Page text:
Meditation on the New Media and Professional Education

By Joseph V. Henderson, MD

This article is from a 1995 book, Health and the New Media: Technologies Transforming Personal and Public Health (edited by Linda M. Harris, PhD)

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The federal government did not reform health care but information and communication technologies could, for better or worse.

Will these new media increase access to health care or widen the gap between those who do and do not have it? Will they improve the quality of health care or only create the illusion of quality? And will they reduce the escalation of health care costs or contribute to it?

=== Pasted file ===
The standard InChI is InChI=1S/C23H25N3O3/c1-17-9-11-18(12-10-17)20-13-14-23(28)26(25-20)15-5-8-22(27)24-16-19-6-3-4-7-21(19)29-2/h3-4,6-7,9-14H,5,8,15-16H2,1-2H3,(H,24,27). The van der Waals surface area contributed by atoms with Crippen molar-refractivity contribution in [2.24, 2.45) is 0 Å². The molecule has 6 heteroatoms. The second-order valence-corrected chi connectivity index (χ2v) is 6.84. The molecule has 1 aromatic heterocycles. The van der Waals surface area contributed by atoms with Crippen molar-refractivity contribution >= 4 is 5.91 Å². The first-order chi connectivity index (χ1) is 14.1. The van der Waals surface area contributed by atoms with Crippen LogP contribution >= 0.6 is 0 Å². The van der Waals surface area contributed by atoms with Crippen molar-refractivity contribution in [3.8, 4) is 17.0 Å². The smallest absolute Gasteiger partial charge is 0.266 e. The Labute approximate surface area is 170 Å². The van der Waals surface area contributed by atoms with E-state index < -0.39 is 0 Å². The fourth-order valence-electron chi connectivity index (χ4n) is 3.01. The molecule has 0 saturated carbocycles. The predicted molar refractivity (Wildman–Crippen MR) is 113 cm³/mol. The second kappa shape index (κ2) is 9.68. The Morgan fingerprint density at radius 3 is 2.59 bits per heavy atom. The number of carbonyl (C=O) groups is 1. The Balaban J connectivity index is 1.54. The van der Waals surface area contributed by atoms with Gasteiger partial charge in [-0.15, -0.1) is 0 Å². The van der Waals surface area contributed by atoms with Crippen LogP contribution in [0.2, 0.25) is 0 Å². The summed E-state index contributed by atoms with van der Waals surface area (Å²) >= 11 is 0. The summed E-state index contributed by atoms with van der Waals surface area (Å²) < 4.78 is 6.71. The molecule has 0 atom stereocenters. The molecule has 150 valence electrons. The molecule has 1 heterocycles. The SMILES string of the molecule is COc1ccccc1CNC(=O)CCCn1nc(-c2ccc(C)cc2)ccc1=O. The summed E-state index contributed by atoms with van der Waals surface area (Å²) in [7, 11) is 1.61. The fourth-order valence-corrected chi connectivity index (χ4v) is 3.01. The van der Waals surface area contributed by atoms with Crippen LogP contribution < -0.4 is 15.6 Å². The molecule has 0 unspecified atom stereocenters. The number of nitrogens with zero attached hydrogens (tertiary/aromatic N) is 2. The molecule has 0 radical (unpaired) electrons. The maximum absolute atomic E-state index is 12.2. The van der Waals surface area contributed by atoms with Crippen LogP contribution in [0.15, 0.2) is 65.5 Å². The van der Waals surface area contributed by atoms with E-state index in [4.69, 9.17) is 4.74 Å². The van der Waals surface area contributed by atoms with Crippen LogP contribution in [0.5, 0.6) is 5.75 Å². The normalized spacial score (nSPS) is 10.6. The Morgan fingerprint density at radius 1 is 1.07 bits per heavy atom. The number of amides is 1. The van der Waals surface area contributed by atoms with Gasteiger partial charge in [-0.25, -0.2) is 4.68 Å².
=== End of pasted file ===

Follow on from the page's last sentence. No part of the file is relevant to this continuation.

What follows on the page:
Joseph Henderson, Director of the Interactive Media Lab at Dartmouth Medical School, believes in the the role of stories, whether crafted or real, in helping people - care provider or care recipient - learn about the "swamp" of clinical practice. In this wide-ranging discussion, he offers a provocative view of new media and education that is, at the same time, optimistic and cautionary.